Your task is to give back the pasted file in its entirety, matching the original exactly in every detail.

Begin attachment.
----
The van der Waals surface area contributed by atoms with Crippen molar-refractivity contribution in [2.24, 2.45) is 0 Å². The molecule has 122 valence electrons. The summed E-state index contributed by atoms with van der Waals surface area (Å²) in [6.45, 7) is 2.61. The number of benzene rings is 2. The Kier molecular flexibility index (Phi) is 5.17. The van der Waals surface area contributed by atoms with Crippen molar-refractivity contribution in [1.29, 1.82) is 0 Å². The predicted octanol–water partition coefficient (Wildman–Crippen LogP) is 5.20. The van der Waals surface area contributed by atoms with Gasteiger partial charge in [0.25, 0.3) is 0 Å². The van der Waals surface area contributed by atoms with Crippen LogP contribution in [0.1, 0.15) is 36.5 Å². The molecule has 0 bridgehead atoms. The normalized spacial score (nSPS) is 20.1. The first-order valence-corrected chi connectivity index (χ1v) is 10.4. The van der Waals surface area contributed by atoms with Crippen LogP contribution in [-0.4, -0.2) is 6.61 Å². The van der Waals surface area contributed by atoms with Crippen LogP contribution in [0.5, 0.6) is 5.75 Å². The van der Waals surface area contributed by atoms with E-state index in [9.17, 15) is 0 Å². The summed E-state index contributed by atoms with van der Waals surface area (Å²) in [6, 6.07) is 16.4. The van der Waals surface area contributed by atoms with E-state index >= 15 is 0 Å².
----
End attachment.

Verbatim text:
The van der Waals surface area contributed by atoms with Crippen molar-refractivity contribution in [2.24, 2.45) is 0 Å². The molecule has 122 valence electrons. The summed E-state index contributed by atoms with van der Waals surface area (Å²) in [6.45, 7) is 2.61. The number of benzene rings is 2. The Kier molecular flexibility index (Phi) is 5.17. The van der Waals surface area contributed by atoms with Crippen molar-refractivity contribution in [1.29, 1.82) is 0 Å². The predicted octanol–water partition coefficient (Wildman–Crippen LogP) is 5.20. The van der Waals surface area contributed by atoms with Gasteiger partial charge in [0.25, 0.3) is 0 Å². The van der Waals surface area contributed by atoms with Crippen LogP contribution in [0.1, 0.15) is 36.5 Å². The molecule has 0 bridgehead atoms. The normalized spacial score (nSPS) is 20.1. The first-order valence-corrected chi connectivity index (χ1v) is 10.4. The van der Waals surface area contributed by atoms with Crippen LogP contribution in [-0.4, -0.2) is 6.61 Å². The van der Waals surface area contributed by atoms with Crippen LogP contribution in [0.5, 0.6) is 5.75 Å². The van der Waals surface area contributed by atoms with E-state index in [9.17, 15) is 0 Å². The summed E-state index contributed by atoms with van der Waals surface area (Å²) in [6, 6.07) is 16.4. The van der Waals surface area contributed by atoms with E-state index >= 15 is 0 Å².